Thank you so much for your kind message.
You assume I don’t know this! The first thing I do, is let them in, show them to their room, point to the bathroom, and say, “why don’t you settle in and relax, we can do the ‘tour’ whenever you like”. Can I bring you a glass of filtered ice water or fill your water bottles? Just let me know when you’d like to do a quick tour…" So they can see the amenities, show them where the directions ARE printed out for hot tub, coffee maker, etc."
(Plastic bottles/straws are a no no here, I don’t provide them.)
With all guests, all three (max of them)
Guess what? Most people want to do the tour right away, but I make it very clear that we can do it at their leisure. This works for me, then I don’t have to leave much signage and guests feel at home during their whole stay.
@BurmaPark Just ask them what they want. I feel that they want to get it out of the way, so they know where they can and can’t go, and can just relax with all the info. My tour is brief and takes 5-8 minutes. Sometimes longer if we break out into conversations here and there, laughing about microwaves, coffee pots, etc.
Keep the tour really short, the main safety points. Have the rest on a sheet of A4 in the room.
I’m a new host. I want to meet my guest for safety and security reasons. I use my own residence. I won’t be around. They have sole use. I want to do checkout so we can verify any damages together!! (Although I now have experienced damage—broken bed—that had I not stayed in my place immediately after my very first guest, my 2nd guest would have experienced a broken bed and I wouldn’t have known!!) You are looking for more hotel like experience. You’re running a business. Okay? Last, I think it’s the tone of your list (entitled!?!): and not the specifics inspiring rancor in some responses. The tone had my heart racing. Wow! I wouldn’t want her as my guest. Question: How much do you downgrade other hosts for things on your list? Are you rewarding others with five stars? Often? Seldom?
This is my complaint even at hotels - I use my phone as my wake-up alarm so having the phone next to the bed, charging, is a must.
I must confess my first thought was dear me, no offense but I hope Poppy never stays with me, scary thought! But the OP won’t, as I have a quite clear picture of the bed against the wall, so whew.
Poppy, how do you usually rate Airbnbs – are you a four star reviewer if one of your bad list items appears? It is interesting that Poppy seems to prefer Air not for the price, and definitely doesn’t want to interact with anyone, but is really looking for for kitchen & other amenities for longer stays. It is good to hear what makes guests happy, though as a guest I am more go with the flow flexible. I am not constantly traveling on business, however.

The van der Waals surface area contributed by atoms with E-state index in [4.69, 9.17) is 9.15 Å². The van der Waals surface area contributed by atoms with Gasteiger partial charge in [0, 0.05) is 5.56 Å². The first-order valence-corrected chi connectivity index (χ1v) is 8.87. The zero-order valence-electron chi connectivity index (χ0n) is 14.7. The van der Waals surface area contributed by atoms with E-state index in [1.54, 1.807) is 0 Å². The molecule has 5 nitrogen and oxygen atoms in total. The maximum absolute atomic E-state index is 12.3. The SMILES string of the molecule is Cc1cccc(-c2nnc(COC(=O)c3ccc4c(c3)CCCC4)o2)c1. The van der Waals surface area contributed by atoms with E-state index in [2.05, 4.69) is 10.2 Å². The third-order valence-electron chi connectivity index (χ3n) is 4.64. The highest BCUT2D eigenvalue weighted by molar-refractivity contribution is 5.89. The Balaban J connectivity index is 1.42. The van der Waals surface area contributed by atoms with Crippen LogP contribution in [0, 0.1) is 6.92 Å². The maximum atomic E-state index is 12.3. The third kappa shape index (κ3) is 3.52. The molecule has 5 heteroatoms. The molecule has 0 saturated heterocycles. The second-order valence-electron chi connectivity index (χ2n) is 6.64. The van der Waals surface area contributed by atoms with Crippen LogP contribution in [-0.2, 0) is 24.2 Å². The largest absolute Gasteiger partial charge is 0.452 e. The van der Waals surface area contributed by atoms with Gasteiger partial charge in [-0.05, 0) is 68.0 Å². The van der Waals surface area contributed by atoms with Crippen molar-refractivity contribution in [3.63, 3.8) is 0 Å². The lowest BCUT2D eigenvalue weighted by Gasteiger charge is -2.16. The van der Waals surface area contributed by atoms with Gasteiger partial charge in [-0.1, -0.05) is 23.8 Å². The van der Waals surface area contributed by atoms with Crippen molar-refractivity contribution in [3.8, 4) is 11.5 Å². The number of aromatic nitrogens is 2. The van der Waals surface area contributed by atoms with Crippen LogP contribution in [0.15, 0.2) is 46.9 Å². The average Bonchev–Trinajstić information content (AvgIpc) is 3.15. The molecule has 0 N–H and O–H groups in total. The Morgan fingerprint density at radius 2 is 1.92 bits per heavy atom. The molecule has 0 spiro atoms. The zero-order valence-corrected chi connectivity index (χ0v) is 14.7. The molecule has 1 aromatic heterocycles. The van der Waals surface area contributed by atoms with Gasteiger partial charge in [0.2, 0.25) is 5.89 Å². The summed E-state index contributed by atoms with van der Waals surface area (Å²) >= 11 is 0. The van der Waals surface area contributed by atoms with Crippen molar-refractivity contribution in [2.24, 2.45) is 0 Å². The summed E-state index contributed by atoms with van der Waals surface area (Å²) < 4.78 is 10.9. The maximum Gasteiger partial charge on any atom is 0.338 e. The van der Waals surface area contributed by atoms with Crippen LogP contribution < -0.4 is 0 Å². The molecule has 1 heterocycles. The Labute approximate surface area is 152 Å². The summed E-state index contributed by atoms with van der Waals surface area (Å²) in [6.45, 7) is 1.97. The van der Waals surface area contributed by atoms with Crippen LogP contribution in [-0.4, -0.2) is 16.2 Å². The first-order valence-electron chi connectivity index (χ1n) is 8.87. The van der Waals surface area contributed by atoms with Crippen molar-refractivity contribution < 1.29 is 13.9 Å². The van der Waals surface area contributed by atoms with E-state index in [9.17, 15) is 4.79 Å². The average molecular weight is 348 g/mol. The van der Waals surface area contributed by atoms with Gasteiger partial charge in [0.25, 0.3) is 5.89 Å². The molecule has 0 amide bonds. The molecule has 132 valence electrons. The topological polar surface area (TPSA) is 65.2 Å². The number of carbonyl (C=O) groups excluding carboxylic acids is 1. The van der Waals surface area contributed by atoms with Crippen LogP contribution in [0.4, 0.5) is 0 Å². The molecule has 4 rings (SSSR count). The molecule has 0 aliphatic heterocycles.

I am envisioning a total personality clash and crossed signals with gregarious hosts who are into getting to know their guests. Do you let hosts know in advance you are all business and prefer not to socialize? That would be kind, I think.
I used to provide small bar soaps (filched from hotel rooms by my peripatetic family, then proudly presented to me in “we’re helping you!” mode), but got tired of scrubbing soap scum off the sink and shower soap holders and counters, just one more thing to slow down my speed cleaning. So bring your own bar soap, Poppy, if you are ever in my neck of the woods. I permit you to move the bed if you wish, although you might stub your toe on the pub table!
Guests comments helped me to become a better host. I just asked my host about cord extension. Hope she will do something about it for her next guest
Bravo, I am with you on cooking oil and bless previous guests or hosts who leave theirs. I have instant booking for my room rental but with tongue in cheek. For one nighters its ok but for longer periods I would like to look over the guest before committing. On the other hand, I have had one bad booking in all the years I have been an Airbnb hostess and I wouldn’t have known that from her profile.
Re: wine glasses. Maybe it’s just me, but my guests have broken about 12 wine glasses since I opened less than two years ago. Plus, they never tell you that they have broken them. It’s one of those things I’m just done with as a host. It makes me want to put a sign w/a picture of a smashed wine glass in the trash that says “This is why we can’t have nice things” lol. I have some plastic margarita glasses and some nice glass tumblers. I figure people manage somehow.
Down to the thrift sho and buy your glasses for 50 cents… don’t care what happens to then and easily replaced.
Same here! I enjoy providing guests with nice things, like actual wine glasses, but they do get broken on a fairly regular basis. Just this morning, as @Joan would say, “Mr Chloe” said, “That’s it! Give them plastic!”, as he witnessed me tossing yet another broken wine glass in the trash.
It’s not like they are expensive. I pay $3 apiece for them at the Christmas Tree Shop, but the point is I can use the same set of 6 and only break ONE in three years.
I don’t think you read it in the spirit it was written - from a guest’s points of view. I could have already stayed at your place and you would never have known!
I am not looking for a hotel experience when I book an Airbnb I am looking for a kitchen and space, when I want a hotel experience (a one night stay) I book a hotel.
I am not travelling for business but for a holiday. There is nothing on my list that is a luxury, difficult or expensive to supply. They are all small bits and pieces that in my extensive experience in staying in over 80 countries (all on holidays) and at over a 100 Airbnbs help contribute to a guest having a good stay.
In the 200 plus “tours” I have had to politely smile my way through in dozens and dozens of countries I have not come across anything that I couldn’t have been told in written form in a printed Welcome Kit. This saves the hosts repeating the same thing all the time and stops the issue of it going in one ear and out the other of the guest’s because they are exhausted, stressed from driving and making it on time, have got lost on the way, don’t understand the language or, as has been discussed before just want the bathroom.
I can’t remember the names of those cafes and restaurants and the instructions on how to get there that you just rattled off, I had enough trouble finding this place! Please give it to me in written form so I can browse later or online in your guide book, as I am interested in your recommendations.